Thursday, May 24, 2007

Kings of Judah, Pt. 1: "The Past Has No Future" (1 Ki 1)

THE PAST HAS NO FUTURE (1 KINGS 1:11-22, 41-53)
Charlie Brown tells Linus, “Sometimes I feel like I want to run away from everything.” Overhearing the conversation, Snoopy responds in his thoughts, “I remember having that feeling once when I was at the Daisy Hill Puppy Farm. I climbed over the fence but I was still in the world!”

Are you a prisoner or victim of the past? Have you surmounted the past, especially its cruel, complex and colored past?

The past is a wonderful teacher. We can live in the past, learn from the past or leave out the past. We can embrace, escape or employ it.

When King David was old and ill, Solomon, one of his youngest sons assumed the throne in a most unlikely manner. It began when his brother Adonijah plotted to ascend the throne and invited all the brothers except Solomon to the self-proclaimed coronation.

Solomon’s father was David, the most recognizable, the highly regarded and the greatly revered king of Israel. However, David failed as a husband and father. Besides his first wife, who was Saul’s daughter Michal, he had at least seven wives (1 Chron 3:1-5) and ten concubines (2 Sam. 15:16). 1 Chronicles 3 records that six became his wives in his seven and a half years of exile in Hebron, and Bathsheba he forcibly took from Uriah while in Jerusalem. He had ten sons from his seven wives and another nine sons whose mothers were not named, not counting daughters and more sons from his concubines.

Why do we have to better our past, especially with its burdensome history? How is one able to escape and overcome the past?

Free Yourself from Past Consummation
16 Bathsheba bowed low and knelt before the king. “What is it you want?” the king asked. 17 She said to him, “My Lord, you yourself swore to me your servant by the LORD your God: ‘Solomon your son shall be king after me, and he will sit on my throne.’ 18 But now Adonijah has become king, and you, my Lord the king, do not know about it. 19 He has sacrificed great numbers of cattle, fattened calves, and sheep, and has invited all the king’s sons, Abiathar the priest and Joab the commander of the army, but he has not invited Solomon your servant. 20 My Lord the king, the eyes of all Israel are on you, to learn from you who will sit on the throne of my Lord the king after him. 21 Otherwise, as soon as my Lord the king is laid to rest with his fathers, I and my son Solomon will be treated as criminals.” (1 Kings 1:16-21)

The famed architect-designer, Stanford White (1853–1906), once shocked an editor by the high price he charged for a magazine cover design. Although he had spent much thought in preparing the design, its classic simplicity caused his customer to wonder at the bill of $500—a goodly sum at the turn of the 1900s.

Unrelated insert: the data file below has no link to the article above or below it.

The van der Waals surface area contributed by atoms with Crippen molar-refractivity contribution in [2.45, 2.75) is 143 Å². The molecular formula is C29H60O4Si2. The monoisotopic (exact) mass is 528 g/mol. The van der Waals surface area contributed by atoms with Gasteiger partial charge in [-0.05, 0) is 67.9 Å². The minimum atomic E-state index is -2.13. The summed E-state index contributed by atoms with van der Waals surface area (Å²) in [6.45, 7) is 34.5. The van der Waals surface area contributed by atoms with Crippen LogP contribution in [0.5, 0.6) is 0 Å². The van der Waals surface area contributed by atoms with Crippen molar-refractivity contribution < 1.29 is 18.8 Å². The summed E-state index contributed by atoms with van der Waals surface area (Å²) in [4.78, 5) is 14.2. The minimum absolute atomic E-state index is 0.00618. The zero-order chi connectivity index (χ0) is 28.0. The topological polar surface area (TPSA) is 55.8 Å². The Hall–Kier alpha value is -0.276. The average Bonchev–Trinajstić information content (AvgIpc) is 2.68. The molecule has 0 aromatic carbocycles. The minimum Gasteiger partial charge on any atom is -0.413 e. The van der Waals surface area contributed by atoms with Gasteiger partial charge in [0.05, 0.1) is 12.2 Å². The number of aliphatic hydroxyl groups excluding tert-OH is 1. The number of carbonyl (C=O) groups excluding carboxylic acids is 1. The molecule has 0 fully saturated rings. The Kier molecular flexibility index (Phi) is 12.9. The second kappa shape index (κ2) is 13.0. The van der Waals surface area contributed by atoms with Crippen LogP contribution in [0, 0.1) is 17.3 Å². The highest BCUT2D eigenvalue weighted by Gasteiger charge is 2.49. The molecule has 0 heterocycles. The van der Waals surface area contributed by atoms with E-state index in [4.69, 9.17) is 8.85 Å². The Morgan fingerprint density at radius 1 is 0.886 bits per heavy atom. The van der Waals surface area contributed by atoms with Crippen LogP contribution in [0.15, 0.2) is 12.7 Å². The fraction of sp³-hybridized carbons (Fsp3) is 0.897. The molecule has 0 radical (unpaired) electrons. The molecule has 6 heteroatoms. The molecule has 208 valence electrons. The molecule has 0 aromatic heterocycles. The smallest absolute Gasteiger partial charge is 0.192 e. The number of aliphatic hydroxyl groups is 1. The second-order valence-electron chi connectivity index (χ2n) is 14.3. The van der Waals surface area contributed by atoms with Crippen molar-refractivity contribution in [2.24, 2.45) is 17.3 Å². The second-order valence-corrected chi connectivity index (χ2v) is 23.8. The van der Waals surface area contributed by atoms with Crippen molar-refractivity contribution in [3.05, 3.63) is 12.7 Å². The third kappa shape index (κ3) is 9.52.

“I’d say that was a pretty steep price for such a plain design,” said the editor. “The price,” explained White, “was for knowing what to leave out.” (, Source: Best of Three Minutes A Day, Vol. 26, Dec. 22)

The past has a lengthy reach and a long extension if you don’t cut its arms. It has a long memory if you continually save and file unhappiness and pain instead of deleting it, considering it as junk, or throwing it into the trash bin.

Solomon did not live in a healthy family environment. Not only could he not count all the half-siblings he had, he could not keep track of the rivalry and the score between the rival palace families and children. His half-sister Tamar from David’s No. 3 wife was molested by his half-brother Amnon from David’s No. 1 wife. Tamar’s brother Absalom avenged his sister’s death by killing Amnon and later ousted his own father David from the throne. Many years after the death of Absalom, another half-brother Adonijah considered Solomon a potential rival to the throne (vv 12, 21) and sought to seize the throne and terminate any rivals. Still, Solomon did not allow himself to get caught up with challenging, confronting and countering Adonijah for the right to the throne.

Solomon had a heavy baggage, but the condemnation, complexity and conflict of his parents’ generation did not faze him. The wisest man in history wisely put it in the past. It belonged to the previous generation and his misguided siblings. It had to end. The cycle and the circus and the calamity had to stop. It was not Solomon’s fault that his parents committed adultery, that his father was a womanizer and his brothers were murderous. It’s been said that one cannot choose one’s parents, siblings or relatives. The upcoming king chose the next best thing: to move on. A person cannot ignore the past but he can choose his future.